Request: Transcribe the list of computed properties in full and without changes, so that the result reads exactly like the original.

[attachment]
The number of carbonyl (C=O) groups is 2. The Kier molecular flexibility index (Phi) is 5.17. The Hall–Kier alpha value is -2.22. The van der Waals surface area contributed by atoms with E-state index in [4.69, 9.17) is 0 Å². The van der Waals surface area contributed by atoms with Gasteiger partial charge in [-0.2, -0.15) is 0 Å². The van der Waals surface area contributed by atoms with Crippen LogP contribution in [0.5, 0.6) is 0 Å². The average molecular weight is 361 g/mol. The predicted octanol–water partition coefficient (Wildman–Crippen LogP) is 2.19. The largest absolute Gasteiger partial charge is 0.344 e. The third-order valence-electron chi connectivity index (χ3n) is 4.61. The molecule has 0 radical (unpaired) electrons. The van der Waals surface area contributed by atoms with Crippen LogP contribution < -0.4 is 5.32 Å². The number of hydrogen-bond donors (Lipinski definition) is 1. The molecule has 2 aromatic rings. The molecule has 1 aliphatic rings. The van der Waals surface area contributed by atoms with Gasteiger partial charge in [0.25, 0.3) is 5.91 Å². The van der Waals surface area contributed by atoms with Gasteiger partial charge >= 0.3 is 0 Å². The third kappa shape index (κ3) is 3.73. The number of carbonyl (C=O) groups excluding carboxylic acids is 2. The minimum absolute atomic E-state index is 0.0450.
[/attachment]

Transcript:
The number of carbonyl (C=O) groups is 2. The Kier molecular flexibility index (Phi) is 5.17. The Hall–Kier alpha value is -2.22. The van der Waals surface area contributed by atoms with E-state index in [4.69, 9.17) is 0 Å². The van der Waals surface area contributed by atoms with Gasteiger partial charge in [-0.2, -0.15) is 0 Å². The van der Waals surface area contributed by atoms with Crippen LogP contribution in [0.5, 0.6) is 0 Å². The average molecular weight is 361 g/mol. The predicted octanol–water partition coefficient (Wildman–Crippen LogP) is 2.19. The largest absolute Gasteiger partial charge is 0.344 e. The third-order valence-electron chi connectivity index (χ3n) is 4.61. The molecule has 0 radical (unpaired) electrons. The van der Waals surface area contributed by atoms with Crippen LogP contribution < -0.4 is 5.32 Å². The number of hydrogen-bond donors (Lipinski definition) is 1. The molecule has 2 aromatic rings. The molecule has 1 aliphatic rings. The van der Waals surface area contributed by atoms with Gasteiger partial charge in [0.25, 0.3) is 5.91 Å². The van der Waals surface area contributed by atoms with Gasteiger partial charge >= 0.3 is 0 Å². The third kappa shape index (κ3) is 3.73. The number of carbonyl (C=O) groups excluding carboxylic acids is 2. The minimum absolute atomic E-state index is 0.0450.